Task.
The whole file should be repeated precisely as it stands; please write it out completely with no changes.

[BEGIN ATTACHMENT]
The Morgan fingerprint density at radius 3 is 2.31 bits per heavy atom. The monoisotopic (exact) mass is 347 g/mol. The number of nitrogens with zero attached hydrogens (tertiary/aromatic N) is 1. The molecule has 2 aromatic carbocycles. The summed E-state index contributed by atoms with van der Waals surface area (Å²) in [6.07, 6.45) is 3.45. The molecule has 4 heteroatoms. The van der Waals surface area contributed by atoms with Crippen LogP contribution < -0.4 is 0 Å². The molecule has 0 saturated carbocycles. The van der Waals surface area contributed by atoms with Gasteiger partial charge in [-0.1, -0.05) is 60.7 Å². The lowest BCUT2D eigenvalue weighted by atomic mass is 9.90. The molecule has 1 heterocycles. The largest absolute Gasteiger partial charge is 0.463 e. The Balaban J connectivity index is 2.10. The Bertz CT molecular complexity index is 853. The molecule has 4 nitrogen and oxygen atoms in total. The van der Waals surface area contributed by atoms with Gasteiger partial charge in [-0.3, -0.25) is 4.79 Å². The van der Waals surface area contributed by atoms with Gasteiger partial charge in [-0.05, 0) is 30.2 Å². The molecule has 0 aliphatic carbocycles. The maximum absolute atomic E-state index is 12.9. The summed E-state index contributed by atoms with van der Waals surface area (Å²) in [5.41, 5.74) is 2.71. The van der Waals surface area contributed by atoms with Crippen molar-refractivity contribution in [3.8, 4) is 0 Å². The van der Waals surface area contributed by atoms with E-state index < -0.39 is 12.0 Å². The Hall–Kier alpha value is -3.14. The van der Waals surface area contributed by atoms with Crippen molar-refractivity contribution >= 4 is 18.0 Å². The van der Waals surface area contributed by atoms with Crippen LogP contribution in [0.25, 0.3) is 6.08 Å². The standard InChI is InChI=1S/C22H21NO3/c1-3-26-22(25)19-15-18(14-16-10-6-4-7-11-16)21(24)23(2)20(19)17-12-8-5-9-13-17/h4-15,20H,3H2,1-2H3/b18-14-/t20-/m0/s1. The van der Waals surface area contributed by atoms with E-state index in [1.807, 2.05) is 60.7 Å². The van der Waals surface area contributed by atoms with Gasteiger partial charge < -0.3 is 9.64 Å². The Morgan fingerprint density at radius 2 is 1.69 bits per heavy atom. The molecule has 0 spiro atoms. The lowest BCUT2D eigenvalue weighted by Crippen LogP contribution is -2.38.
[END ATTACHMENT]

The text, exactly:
The Morgan fingerprint density at radius 3 is 2.31 bits per heavy atom. The monoisotopic (exact) mass is 347 g/mol. The number of nitrogens with zero attached hydrogens (tertiary/aromatic N) is 1. The molecule has 2 aromatic carbocycles. The summed E-state index contributed by atoms with van der Waals surface area (Å²) in [6.07, 6.45) is 3.45. The molecule has 4 heteroatoms. The van der Waals surface area contributed by atoms with Crippen LogP contribution < -0.4 is 0 Å². The molecule has 0 saturated carbocycles. The van der Waals surface area contributed by atoms with Gasteiger partial charge in [-0.1, -0.05) is 60.7 Å². The lowest BCUT2D eigenvalue weighted by atomic mass is 9.90. The molecule has 1 heterocycles. The largest absolute Gasteiger partial charge is 0.463 e. The Balaban J connectivity index is 2.10. The Bertz CT molecular complexity index is 853. The molecule has 4 nitrogen and oxygen atoms in total. The van der Waals surface area contributed by atoms with Gasteiger partial charge in [-0.3, -0.25) is 4.79 Å². The van der Waals surface area contributed by atoms with Gasteiger partial charge in [-0.05, 0) is 30.2 Å². The molecule has 0 aliphatic carbocycles. The maximum absolute atomic E-state index is 12.9. The summed E-state index contributed by atoms with van der Waals surface area (Å²) in [5.41, 5.74) is 2.71. The van der Waals surface area contributed by atoms with Crippen molar-refractivity contribution in [3.8, 4) is 0 Å². The van der Waals surface area contributed by atoms with E-state index < -0.39 is 12.0 Å². The Hall–Kier alpha value is -3.14. The van der Waals surface area contributed by atoms with Crippen molar-refractivity contribution >= 4 is 18.0 Å². The van der Waals surface area contributed by atoms with Crippen LogP contribution in [0.25, 0.3) is 6.08 Å². The standard InChI is InChI=1S/C22H21NO3/c1-3-26-22(25)19-15-18(14-16-10-6-4-7-11-16)21(24)23(2)20(19)17-12-8-5-9-13-17/h4-15,20H,3H2,1-2H3/b18-14-/t20-/m0/s1. The van der Waals surface area contributed by atoms with E-state index in [1.807, 2.05) is 60.7 Å². The van der Waals surface area contributed by atoms with Gasteiger partial charge < -0.3 is 9.64 Å². The Morgan fingerprint density at radius 2 is 1.69 bits per heavy atom. The molecule has 0 spiro atoms. The lowest BCUT2D eigenvalue weighted by Crippen LogP contribution is -2.38.